Being transparent with children and grandchildren, or any other heirs you may have, can help you to create collective goals — and get comfortable with the fact that goals may shift from generation to generation. For example, a cohesive family unit who are exceptional communicators and have a shared vision of positively impacting their local community can work together to ensure that their wealth is used accordingly over the years.
For you, that may have meant donating to local charities and shelters. For your children or grandchildren, it may mean supporting organizations who are reinvesting in your community, or buying into a land trust that protects state land. In this example, the “how” has shifted across generations, but the “why” has stayed the same.
How to Transfer Wealth in Four Strategic Steps
It all starts with finding a shared family vision that incorporates your wealth transfer objectives.
That means you have to determine whom you wish to receive a part of your wealth and assets. You also must determine when they will receive those assets.
The second step is sometimes the hardest, because you have to determine your liabilities. Identifying your assets is a more straightforward equation, but it doesn’t provide a full picture of your estate. You need to catalog and list all your secured debt, loans, unsecured debt, obligations, and more can be an intensive undertaking.
The third step is to collaborate with your estate planning attorney and your wealth investment team. This step entails finalizing documents such as your will, trust, power of attorney, and/or executor.
Your last step is to continue following up on wealth transfer plans as family events or circumstances change. It’s normal to need to make adjustments, so don’t be afraid to reach out to your attorney and financial advisor to tweak your legacy plan as you move through retirement.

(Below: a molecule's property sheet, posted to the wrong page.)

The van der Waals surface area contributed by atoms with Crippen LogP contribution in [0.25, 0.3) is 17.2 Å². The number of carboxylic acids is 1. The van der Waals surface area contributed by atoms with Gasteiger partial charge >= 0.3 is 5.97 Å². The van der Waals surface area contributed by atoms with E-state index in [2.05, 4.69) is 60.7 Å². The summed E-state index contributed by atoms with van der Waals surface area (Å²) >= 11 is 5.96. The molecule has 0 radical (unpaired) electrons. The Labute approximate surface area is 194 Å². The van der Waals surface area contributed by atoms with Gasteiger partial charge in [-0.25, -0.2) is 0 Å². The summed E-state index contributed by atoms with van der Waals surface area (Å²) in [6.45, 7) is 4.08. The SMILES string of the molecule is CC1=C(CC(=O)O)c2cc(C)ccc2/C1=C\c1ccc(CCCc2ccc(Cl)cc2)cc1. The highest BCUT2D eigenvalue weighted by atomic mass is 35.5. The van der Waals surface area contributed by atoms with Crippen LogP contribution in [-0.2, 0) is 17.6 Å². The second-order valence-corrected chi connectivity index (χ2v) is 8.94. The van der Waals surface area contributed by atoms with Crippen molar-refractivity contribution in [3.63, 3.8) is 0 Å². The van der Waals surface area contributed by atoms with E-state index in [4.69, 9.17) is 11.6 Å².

When to Start The Discussion About The Family Trust
There may be nothing more important than creating a family trust that manages and protects family wealth assets. There are numerous advantages to discussing or beginning a family trust.
One of these most significant advantages is that they limit your estate tax exposure. By limiting your tax exposure, you are able to give your family more financial control in the event of a tragedy. Your financial control details exactly where, how, and when the terms initiate.
Legacy Planning and Intergenerational Wealth Transfers
Legacy planning is critical in helping to prevent losing assets. There are friendly intergenerational wealth transfers. Many of them get completed in a legacy planning process.
Over 60% of wealth transfers fail due to a lack of transparency and communication. Legacy planning provides you with appropriate steps, so your family doesn’t become part of this statistic. Legacy planning identifies what is important for you and your family.
Meaningful discussions will begin on how one will fund these shared objectives. You want to bridge relationships with different family generations. By building the bridge, your wealth transfer has the best chance at success.
How We Help Make Family Wealth Transfers Successful
Family is about providing a safe place today, so your future protects you and your loved ones. No family wealth transfer can be successful unless it incorporates transparency and communication. Having a third party financial advisor to help facilitate the process can help keep everyone on the same page, and minimize family arguments.
Mariaca Wealth Management, LLC has the highest degree of integrity and knowledge when it comes to multigenerational wealth management and legacy planning.